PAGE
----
Here are some of the kinds of things you can do:
As you can see, it does a bit of [descriptive statistics](http://en.wikipedia.org/wiki/Descriptive_statistics) as well as [statistical inference](http://en.wikipedia.org/wiki/Statistical_inference), and there's even some code for a bayesian classifier in there. Libraries like [science.js](https://github.com/jasondavies/science.js/), [R](http://www.r-project.org/), and [descriptive-statistics](https://github.com/FGRibreau/descriptive_statistics) are written by smarter people and are probably more performant and shiny. The point of `simple-statistics` is that it's simple, accessible, and aims to be as low on concept as possible. Install `simple-statistics` with [npm](http://npmjs.org/) or download `simple_statistics.js` from GitHub to use it in the browser.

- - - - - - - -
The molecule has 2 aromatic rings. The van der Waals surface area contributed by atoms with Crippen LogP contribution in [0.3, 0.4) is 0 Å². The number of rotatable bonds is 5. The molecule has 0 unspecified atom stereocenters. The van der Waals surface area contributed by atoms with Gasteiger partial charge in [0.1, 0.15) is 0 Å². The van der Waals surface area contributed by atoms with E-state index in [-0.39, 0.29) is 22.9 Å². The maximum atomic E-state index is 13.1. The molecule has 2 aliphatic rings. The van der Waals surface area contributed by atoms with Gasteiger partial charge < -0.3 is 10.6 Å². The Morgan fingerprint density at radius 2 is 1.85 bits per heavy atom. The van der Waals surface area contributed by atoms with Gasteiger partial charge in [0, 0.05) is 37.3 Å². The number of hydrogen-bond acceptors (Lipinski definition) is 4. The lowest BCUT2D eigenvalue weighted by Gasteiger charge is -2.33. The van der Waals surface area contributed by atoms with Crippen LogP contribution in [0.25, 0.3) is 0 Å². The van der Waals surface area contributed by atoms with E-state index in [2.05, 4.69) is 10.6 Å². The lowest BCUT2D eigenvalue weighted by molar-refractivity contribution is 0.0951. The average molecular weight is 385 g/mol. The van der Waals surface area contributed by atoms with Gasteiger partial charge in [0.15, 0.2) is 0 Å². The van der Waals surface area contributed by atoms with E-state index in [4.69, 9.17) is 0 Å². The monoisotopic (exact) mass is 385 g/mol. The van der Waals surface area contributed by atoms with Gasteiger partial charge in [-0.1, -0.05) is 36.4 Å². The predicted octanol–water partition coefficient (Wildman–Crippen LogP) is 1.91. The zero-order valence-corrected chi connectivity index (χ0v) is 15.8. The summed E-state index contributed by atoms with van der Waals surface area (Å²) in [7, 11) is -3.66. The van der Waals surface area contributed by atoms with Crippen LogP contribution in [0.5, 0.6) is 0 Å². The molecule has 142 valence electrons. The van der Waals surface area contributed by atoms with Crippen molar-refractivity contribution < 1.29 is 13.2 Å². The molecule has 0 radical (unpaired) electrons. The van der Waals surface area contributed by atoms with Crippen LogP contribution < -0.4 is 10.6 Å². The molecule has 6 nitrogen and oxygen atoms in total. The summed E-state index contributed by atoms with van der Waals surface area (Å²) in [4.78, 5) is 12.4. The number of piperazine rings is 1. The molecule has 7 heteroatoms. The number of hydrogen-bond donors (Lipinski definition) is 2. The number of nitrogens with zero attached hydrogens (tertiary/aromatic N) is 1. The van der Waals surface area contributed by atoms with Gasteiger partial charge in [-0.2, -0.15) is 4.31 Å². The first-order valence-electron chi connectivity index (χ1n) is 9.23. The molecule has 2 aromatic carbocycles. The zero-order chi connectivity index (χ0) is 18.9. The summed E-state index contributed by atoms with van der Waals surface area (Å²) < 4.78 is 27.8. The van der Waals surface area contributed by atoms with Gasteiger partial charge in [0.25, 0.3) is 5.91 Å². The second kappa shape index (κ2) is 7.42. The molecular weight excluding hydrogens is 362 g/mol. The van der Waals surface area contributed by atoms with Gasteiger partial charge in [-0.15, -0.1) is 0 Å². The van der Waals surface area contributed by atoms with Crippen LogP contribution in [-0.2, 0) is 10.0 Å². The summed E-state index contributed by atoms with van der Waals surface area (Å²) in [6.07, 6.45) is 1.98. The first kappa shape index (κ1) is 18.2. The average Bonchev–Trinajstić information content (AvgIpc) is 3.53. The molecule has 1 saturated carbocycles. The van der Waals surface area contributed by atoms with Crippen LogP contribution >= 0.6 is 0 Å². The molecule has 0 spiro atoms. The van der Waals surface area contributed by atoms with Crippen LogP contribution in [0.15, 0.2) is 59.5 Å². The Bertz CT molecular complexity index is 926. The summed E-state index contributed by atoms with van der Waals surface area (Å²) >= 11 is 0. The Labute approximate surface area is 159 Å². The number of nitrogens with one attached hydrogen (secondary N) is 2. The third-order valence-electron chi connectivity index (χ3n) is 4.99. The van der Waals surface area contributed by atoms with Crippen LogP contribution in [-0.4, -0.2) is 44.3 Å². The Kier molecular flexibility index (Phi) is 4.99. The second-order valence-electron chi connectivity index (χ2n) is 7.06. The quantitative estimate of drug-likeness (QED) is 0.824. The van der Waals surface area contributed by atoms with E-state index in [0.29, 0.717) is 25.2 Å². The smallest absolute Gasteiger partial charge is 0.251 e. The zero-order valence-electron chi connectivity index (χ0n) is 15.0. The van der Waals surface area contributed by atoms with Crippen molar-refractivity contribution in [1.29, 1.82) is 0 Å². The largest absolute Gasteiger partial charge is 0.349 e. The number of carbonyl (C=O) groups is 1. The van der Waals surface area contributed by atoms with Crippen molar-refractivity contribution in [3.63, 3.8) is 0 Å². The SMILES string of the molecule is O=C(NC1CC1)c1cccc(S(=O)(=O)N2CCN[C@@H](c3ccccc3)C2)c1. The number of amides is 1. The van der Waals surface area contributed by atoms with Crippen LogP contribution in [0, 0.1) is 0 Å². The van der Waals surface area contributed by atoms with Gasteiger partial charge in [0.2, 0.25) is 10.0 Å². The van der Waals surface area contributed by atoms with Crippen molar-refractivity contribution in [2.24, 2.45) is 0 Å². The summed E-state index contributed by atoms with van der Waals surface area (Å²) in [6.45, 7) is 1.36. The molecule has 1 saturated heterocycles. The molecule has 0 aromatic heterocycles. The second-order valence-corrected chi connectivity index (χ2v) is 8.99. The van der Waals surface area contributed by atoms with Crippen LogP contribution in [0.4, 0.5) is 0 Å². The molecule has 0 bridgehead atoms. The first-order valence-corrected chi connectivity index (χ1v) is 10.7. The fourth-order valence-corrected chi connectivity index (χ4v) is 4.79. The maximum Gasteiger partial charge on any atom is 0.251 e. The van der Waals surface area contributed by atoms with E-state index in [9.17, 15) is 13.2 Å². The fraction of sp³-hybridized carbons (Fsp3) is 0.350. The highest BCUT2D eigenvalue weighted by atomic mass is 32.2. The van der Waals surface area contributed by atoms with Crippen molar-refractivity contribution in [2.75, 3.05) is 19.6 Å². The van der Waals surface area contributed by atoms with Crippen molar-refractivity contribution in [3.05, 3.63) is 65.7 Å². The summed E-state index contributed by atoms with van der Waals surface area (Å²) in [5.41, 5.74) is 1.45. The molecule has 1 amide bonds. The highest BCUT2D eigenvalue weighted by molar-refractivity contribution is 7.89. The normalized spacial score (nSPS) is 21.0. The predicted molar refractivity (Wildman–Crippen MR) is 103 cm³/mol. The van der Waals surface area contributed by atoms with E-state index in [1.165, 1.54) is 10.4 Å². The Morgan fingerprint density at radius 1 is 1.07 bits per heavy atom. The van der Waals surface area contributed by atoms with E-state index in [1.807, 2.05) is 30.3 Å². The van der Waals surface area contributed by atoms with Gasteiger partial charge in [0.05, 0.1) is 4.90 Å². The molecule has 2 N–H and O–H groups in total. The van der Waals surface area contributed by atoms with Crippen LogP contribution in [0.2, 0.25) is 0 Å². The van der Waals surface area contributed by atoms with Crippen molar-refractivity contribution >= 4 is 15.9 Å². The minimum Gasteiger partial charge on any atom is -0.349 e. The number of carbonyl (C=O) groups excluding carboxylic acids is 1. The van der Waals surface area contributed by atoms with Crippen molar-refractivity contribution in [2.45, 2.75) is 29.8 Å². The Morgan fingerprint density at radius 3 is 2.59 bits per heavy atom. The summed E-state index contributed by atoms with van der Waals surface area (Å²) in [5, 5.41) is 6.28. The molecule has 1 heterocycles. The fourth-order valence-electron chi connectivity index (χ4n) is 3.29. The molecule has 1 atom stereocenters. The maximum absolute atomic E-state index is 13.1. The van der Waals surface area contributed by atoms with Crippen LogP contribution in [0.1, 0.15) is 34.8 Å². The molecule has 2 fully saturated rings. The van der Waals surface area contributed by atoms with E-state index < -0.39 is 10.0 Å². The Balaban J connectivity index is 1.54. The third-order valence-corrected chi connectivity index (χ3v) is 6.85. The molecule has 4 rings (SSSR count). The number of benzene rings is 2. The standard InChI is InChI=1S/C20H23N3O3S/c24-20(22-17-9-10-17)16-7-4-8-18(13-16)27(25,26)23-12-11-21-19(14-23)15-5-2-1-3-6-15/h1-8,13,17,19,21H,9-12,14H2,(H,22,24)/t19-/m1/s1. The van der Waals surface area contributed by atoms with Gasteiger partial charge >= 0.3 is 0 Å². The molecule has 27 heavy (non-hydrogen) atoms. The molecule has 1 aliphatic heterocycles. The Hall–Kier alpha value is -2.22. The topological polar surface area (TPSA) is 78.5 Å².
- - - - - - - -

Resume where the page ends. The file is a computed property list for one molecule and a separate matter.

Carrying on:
// Find the mean (average) of a set of numbers. This // takes an array of numbers var mean = ss.mean([1, 2, 3]); // The variance of numbers is the sum of the squared // differences between numbers and the mean of the list. var variance = ss.variance([1, 2, 3]); // Create a linear regression based on a dataset of // two-dimensional arrays. This returns a new function // that you can call for the value of the line at // each X value. var linear_regression_line = ss.linear_regression() .data([[0, 1], [2, 2], [3, 3]]).line(); linear_regression_line(5); // The r-squared function can be given a dataset just // like linear regressions, and it'll tell you roughly how // close the linear regression comes to actually estimating // the data. var r_squared = ss.r_squared([[1, 2]], linear_regression_line);